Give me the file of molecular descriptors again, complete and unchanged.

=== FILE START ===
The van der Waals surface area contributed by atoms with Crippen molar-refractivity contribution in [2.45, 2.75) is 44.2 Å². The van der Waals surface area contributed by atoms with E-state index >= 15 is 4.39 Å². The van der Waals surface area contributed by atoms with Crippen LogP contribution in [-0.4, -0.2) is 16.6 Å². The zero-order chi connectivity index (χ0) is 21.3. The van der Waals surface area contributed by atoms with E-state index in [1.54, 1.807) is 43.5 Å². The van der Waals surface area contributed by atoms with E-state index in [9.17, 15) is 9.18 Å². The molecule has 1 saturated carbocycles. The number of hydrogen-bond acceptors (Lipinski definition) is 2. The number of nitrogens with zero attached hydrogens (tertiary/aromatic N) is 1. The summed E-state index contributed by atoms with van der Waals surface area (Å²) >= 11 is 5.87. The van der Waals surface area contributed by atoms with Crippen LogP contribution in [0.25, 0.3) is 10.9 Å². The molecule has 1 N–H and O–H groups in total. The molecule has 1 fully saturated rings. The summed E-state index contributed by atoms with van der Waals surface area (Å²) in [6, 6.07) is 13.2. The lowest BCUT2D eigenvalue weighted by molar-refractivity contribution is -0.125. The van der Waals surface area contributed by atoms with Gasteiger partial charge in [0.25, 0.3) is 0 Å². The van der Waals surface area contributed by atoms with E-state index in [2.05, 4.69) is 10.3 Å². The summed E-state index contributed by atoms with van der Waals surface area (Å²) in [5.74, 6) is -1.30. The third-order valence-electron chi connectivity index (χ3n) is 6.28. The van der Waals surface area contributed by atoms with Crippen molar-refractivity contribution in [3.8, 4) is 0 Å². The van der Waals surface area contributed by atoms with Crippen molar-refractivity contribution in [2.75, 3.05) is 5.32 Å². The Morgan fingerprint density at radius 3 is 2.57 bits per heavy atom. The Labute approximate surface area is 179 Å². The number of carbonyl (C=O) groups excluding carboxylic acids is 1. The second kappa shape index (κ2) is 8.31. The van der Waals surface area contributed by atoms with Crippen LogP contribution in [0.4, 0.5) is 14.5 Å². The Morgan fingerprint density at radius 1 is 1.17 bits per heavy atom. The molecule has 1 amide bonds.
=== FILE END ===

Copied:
The van der Waals surface area contributed by atoms with Crippen molar-refractivity contribution in [2.45, 2.75) is 44.2 Å². The van der Waals surface area contributed by atoms with E-state index >= 15 is 4.39 Å². The van der Waals surface area contributed by atoms with Crippen LogP contribution in [-0.4, -0.2) is 16.6 Å². The zero-order chi connectivity index (χ0) is 21.3. The van der Waals surface area contributed by atoms with E-state index in [1.54, 1.807) is 43.5 Å². The van der Waals surface area contributed by atoms with E-state index in [9.17, 15) is 9.18 Å². The molecule has 1 saturated carbocycles. The number of hydrogen-bond acceptors (Lipinski definition) is 2. The number of nitrogens with zero attached hydrogens (tertiary/aromatic N) is 1. The summed E-state index contributed by atoms with van der Waals surface area (Å²) >= 11 is 5.87. The van der Waals surface area contributed by atoms with Crippen LogP contribution in [0.25, 0.3) is 10.9 Å². The molecule has 1 N–H and O–H groups in total. The molecule has 1 fully saturated rings. The summed E-state index contributed by atoms with van der Waals surface area (Å²) in [6, 6.07) is 13.2. The lowest BCUT2D eigenvalue weighted by molar-refractivity contribution is -0.125. The van der Waals surface area contributed by atoms with Gasteiger partial charge in [0.25, 0.3) is 0 Å². The van der Waals surface area contributed by atoms with E-state index in [2.05, 4.69) is 10.3 Å². The summed E-state index contributed by atoms with van der Waals surface area (Å²) in [5.74, 6) is -1.30. The third-order valence-electron chi connectivity index (χ3n) is 6.28. The van der Waals surface area contributed by atoms with Crippen molar-refractivity contribution in [3.8, 4) is 0 Å². The van der Waals surface area contributed by atoms with Crippen molar-refractivity contribution in [2.75, 3.05) is 5.32 Å². The Morgan fingerprint density at radius 3 is 2.57 bits per heavy atom. The Labute approximate surface area is 179 Å². The number of carbonyl (C=O) groups excluding carboxylic acids is 1. The second kappa shape index (κ2) is 8.31. The van der Waals surface area contributed by atoms with Crippen LogP contribution in [0.4, 0.5) is 14.5 Å². The Morgan fingerprint density at radius 1 is 1.17 bits per heavy atom. The molecule has 1 amide bonds.